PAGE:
TA505 hacking crew spent much of 2019 trying to breach South Korea’s financial sector

The Financial Security Institute said Friday that many of the phishing emails included malicious Microsoft Excel documents.

A gang of hackers with a long history of financially motivated attacks increased its targeting of businesses in South Korea last year, using a combination of malicious attachments and ransomware to haunt victims, according to new findings.

Researchers from the Financial Security Institute, which is similar to an information sharing and analysis center (ISAC) for South Korea’s financial sector, said on Friday that the hacking group spent much of 2019 trying to phish enterprises in finance, manufacturing and medical services in South Korea.

The group, known as TA505, has been active since at least 2014, and appears to share tools, techniques and procedures with FIN7, a Russian-speaking group blamed for more than a billion dollars in global losses, researchers say. Linking FIN7 and TA505 is a notoriously difficult task, and researchers have confused the groups before.

TA505 is perhaps best known for its reported connection to the Dridex banking trojan, which enables attackers to steal banking credentials, and the Locky ransomware strain, which has targeted victims since 2016. Like FIN7, TA505 also is a Russian-speaking group, according to previous reports, and previously sent thousands of malicious emails to bank employees in the U.S., United Arab Emirates and Singapore, email security firm Proofpoint said last year.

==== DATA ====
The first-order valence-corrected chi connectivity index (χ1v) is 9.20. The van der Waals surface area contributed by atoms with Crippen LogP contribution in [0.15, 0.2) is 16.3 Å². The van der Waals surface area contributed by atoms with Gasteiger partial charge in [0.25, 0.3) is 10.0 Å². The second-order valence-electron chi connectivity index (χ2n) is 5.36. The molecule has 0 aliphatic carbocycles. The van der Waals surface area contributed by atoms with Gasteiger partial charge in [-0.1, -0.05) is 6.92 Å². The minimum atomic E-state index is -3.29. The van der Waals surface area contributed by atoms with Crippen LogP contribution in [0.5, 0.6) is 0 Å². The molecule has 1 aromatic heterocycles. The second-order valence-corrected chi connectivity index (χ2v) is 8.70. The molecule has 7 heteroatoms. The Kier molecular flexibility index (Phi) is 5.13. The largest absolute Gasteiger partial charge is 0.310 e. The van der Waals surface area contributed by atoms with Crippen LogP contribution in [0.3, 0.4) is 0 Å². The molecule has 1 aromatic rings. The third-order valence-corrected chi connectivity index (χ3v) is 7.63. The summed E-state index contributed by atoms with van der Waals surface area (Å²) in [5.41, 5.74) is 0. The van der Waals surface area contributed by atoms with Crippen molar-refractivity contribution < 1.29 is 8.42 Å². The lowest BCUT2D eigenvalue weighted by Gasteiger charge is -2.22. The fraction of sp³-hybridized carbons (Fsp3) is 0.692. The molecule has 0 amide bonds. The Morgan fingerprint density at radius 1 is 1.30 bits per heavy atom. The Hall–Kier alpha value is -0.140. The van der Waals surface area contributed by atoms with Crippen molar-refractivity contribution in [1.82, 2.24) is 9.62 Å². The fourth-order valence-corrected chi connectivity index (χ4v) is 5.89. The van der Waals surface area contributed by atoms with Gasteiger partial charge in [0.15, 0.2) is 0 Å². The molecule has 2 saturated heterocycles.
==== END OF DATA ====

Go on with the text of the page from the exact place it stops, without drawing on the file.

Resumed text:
The Financial Security Institute said Friday that many of the phishing emails TA505 sent throughout South Korea included malicious Microsoft Excel documents, and often relied on the “FlawedAmmyy” malware. FlawedAmmyy is a remote access trojan, meaning it gives attackers control over an infected machine without a victim’s knowledge. From there, they can monitor a user’s activity and collect their usernames and passwords.

The analysis of 612,021 phishing emails from between February and December last year showed that 81% of the messages were sent on weekdays, mostly Thursday (25.7%) and Wednesday (24.5%). For researchers, the timing “indicates that the group figures out the most vulnerable time slot of Korean users.” They also found a phishing page which masqueraded as an Apple log-in portal, an apparent indication that TA505 also aimed to steal data from Korean customers of the U.S. technology company.

TA505 also used a ransomware strain called Rapid, a new technique for the group, according to the Financial Security Institute. “Rapid” appeared in just one case, which also involved a malicious Excel file. “This can be [a] one-short time use of Rapid ransomware,” researchers wrote. “But we need to keep track of it in case they use it for a longer campaign.”

CyberScoop has independently verified the Financial Security Institute’s findings with external researchers.

Jeff Stone

Written by Jeff Stone

Jeff Stone is the editor-in-chief of CyberScoop, with a special interest in cybercrime, disinformation and the U.S. justice system. He previously worked as an editor at the Wall Street Journal, and covered technology policy for sites including the Christian Science Monitor and the International Business Times.

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